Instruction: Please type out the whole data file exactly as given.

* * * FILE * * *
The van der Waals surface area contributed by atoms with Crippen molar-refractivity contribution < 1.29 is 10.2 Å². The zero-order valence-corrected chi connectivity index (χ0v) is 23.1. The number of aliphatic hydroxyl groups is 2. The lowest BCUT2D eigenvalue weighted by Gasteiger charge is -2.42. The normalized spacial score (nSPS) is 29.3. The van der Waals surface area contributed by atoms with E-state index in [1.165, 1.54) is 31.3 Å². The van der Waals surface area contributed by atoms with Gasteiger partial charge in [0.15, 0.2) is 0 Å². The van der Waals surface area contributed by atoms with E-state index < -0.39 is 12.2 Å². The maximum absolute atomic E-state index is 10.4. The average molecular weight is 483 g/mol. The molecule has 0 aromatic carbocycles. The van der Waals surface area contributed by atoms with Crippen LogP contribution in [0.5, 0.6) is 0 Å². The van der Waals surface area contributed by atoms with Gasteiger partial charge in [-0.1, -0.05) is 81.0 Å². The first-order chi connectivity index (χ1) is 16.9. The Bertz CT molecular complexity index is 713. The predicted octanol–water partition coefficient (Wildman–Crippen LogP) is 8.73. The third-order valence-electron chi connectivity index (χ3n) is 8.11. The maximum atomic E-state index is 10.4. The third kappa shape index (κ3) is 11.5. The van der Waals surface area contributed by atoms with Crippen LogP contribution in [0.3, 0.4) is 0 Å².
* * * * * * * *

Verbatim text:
The van der Waals surface area contributed by atoms with Crippen molar-refractivity contribution < 1.29 is 10.2 Å². The zero-order valence-corrected chi connectivity index (χ0v) is 23.1. The number of aliphatic hydroxyl groups is 2. The lowest BCUT2D eigenvalue weighted by Gasteiger charge is -2.42. The normalized spacial score (nSPS) is 29.3. The van der Waals surface area contributed by atoms with E-state index in [1.165, 1.54) is 31.3 Å². The van der Waals surface area contributed by atoms with Gasteiger partial charge in [0.15, 0.2) is 0 Å². The van der Waals surface area contributed by atoms with E-state index < -0.39 is 12.2 Å². The maximum absolute atomic E-state index is 10.4. The average molecular weight is 483 g/mol. The molecule has 0 aromatic carbocycles. The van der Waals surface area contributed by atoms with Crippen LogP contribution in [0.5, 0.6) is 0 Å². The van der Waals surface area contributed by atoms with Gasteiger partial charge in [-0.1, -0.05) is 81.0 Å². The first-order chi connectivity index (χ1) is 16.9. The Bertz CT molecular complexity index is 713. The predicted octanol–water partition coefficient (Wildman–Crippen LogP) is 8.73. The third-order valence-electron chi connectivity index (χ3n) is 8.11. The maximum atomic E-state index is 10.4. The third kappa shape index (κ3) is 11.5. The van der Waals surface area contributed by atoms with Crippen LogP contribution in [0.3, 0.4) is 0 Å².